<property name="clientConnectorConfiguration">
        <bean class="org.apache.ignite.configuration.ClientConnectorConfiguration">
            <property name="host" value="127.0.0.1"/>
            <property name="port" value="10900"/>
            <property name="portRange" value="30"/>
        </bean>
    </property>
    
    <!-- Other Ignite Configurations. -->
    
</bean>
IgniteConfiguration cfg = new IgniteConfiguration();

ClientConnectorConfiguration ccfg = new ClientConnectorConfiguration();
ccfg.setHost("127.0.0.1");
ccfg.setPort(10900);
ccfg.setPortRange(30);

// Set client connection configuration in IgniteConfiguration
cfg.setClientConnectorConfiguration(ccfg);

// Start Ignite node
Ignition.start(cfg);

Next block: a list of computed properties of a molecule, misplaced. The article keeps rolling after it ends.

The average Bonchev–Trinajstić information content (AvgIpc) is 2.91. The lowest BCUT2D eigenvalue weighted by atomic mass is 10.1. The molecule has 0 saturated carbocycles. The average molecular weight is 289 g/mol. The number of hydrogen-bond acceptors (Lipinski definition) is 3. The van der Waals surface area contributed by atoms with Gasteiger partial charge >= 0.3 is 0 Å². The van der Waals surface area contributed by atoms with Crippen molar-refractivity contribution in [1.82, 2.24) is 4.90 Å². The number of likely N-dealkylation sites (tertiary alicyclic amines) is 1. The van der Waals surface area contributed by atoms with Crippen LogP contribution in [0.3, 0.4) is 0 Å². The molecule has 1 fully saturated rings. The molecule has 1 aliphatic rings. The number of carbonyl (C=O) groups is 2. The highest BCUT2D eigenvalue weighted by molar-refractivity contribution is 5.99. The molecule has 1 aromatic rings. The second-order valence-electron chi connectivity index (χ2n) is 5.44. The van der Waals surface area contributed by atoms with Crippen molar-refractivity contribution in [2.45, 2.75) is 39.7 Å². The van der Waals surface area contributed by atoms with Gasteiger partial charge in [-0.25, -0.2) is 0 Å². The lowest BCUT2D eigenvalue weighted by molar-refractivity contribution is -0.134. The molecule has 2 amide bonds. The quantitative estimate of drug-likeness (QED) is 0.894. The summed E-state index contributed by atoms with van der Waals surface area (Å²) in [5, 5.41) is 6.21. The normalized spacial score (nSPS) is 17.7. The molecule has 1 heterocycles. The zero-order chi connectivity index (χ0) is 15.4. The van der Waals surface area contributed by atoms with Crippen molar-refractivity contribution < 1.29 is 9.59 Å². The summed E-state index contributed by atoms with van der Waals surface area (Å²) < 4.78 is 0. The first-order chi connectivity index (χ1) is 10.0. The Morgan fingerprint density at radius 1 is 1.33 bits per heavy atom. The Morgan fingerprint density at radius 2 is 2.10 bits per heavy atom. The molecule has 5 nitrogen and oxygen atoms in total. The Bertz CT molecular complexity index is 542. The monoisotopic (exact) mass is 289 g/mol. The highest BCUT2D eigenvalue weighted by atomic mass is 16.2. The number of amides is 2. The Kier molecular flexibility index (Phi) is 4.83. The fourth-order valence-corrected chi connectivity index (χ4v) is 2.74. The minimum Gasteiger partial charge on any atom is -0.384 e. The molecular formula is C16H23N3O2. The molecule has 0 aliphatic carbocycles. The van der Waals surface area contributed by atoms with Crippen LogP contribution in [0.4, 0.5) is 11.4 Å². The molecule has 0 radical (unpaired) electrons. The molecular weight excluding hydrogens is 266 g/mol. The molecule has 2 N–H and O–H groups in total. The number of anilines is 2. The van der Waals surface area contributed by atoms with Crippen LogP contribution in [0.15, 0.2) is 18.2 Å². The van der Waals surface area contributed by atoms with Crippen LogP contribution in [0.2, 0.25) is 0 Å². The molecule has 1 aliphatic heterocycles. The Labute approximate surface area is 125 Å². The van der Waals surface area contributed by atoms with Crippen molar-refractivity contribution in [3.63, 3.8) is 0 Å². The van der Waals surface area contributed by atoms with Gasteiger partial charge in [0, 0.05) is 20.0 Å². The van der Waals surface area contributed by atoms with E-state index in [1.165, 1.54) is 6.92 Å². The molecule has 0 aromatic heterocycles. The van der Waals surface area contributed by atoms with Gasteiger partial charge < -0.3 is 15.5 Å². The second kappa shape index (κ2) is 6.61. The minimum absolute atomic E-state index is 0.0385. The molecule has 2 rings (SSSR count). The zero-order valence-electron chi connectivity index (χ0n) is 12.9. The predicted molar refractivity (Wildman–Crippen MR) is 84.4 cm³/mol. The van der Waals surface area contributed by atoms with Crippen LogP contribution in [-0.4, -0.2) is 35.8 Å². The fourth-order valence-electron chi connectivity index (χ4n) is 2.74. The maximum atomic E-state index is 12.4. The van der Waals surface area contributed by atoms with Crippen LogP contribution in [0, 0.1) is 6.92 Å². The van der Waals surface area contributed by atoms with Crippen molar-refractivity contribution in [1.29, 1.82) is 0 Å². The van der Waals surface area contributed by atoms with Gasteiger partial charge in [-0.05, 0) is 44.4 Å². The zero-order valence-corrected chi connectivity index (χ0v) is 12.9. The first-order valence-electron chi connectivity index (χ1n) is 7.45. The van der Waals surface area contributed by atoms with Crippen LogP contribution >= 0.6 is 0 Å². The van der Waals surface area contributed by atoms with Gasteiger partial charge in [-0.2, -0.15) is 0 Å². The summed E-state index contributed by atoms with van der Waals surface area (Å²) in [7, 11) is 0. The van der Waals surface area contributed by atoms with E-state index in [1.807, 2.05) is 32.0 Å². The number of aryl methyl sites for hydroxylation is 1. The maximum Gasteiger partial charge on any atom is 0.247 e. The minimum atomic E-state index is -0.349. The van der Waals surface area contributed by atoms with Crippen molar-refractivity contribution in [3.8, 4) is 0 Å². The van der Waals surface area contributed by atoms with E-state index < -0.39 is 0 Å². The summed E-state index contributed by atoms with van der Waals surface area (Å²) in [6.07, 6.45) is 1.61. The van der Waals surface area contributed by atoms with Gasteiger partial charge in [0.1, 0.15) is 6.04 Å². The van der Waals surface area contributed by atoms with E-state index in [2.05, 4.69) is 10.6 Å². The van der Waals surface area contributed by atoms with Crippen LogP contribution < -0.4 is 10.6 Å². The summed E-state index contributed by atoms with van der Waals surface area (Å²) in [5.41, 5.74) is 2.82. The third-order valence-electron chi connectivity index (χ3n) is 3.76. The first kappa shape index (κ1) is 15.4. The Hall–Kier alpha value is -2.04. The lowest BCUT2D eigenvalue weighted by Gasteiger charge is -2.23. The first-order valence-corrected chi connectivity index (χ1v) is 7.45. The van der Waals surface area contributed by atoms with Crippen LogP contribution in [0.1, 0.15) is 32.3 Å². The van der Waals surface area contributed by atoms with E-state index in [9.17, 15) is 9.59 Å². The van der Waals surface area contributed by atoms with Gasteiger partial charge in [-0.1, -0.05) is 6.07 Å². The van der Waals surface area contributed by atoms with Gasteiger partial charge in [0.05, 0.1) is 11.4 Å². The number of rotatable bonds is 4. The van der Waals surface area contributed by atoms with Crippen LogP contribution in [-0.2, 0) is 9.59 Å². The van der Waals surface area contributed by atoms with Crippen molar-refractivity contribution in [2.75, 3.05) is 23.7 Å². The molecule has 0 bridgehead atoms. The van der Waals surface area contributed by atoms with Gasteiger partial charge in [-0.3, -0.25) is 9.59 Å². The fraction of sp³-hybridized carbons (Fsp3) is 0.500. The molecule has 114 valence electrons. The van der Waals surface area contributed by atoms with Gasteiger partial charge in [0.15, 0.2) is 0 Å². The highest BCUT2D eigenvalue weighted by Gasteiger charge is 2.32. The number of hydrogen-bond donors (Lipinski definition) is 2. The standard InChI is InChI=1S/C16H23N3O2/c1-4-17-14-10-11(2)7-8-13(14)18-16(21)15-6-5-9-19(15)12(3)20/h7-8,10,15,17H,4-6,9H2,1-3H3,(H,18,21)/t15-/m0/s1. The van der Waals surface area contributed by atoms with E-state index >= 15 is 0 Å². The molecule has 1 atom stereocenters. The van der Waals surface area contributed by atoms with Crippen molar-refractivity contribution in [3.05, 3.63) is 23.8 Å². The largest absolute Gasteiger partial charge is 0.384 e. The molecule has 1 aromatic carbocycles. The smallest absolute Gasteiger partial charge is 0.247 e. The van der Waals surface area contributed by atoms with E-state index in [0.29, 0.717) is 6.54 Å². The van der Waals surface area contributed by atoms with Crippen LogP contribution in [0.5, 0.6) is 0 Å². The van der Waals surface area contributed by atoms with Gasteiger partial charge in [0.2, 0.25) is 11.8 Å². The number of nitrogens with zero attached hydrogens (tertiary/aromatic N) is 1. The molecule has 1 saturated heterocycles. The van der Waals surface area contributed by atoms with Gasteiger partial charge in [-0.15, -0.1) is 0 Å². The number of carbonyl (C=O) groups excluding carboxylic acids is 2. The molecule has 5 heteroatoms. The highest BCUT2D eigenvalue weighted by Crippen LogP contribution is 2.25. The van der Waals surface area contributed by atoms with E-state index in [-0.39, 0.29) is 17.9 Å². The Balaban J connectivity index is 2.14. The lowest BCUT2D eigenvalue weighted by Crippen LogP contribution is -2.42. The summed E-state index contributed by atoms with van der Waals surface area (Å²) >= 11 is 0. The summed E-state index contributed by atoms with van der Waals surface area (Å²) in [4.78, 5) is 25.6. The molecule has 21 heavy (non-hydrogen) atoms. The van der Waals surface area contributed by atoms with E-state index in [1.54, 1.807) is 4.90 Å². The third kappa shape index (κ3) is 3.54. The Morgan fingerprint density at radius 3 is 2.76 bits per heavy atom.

Connection Handshake

Besides socket connection, the thin client protocol requires a connection handshake to ensure that client and server versions are compatible. Note that handshake must be the first message after connection establishment.

For the handshake message request and response structure, see the handshake section above.

Example

Socket socket = new Socket();
socket.connect(new InetSocketAddress("127.0.0.1", 10800));

DataOutputStream out = new DataOutputStream(socket.getOutputStream());

// Message length
writeIntLittleEndian(8, out);

// Handshake operation
writeByteLittleEndian(1, out);

// Protocol version 1.0.0
writeShortLittleEndian(1, out);
writeShortLittleEndian(1, out);
writeShortLittleEndian(0, out);

// Client code
writeByteLittleEndian(2, out);

// send request
out.flush();

// Receive handshake response
DataInputStream in = new DataInputStream(socket.getInputStream());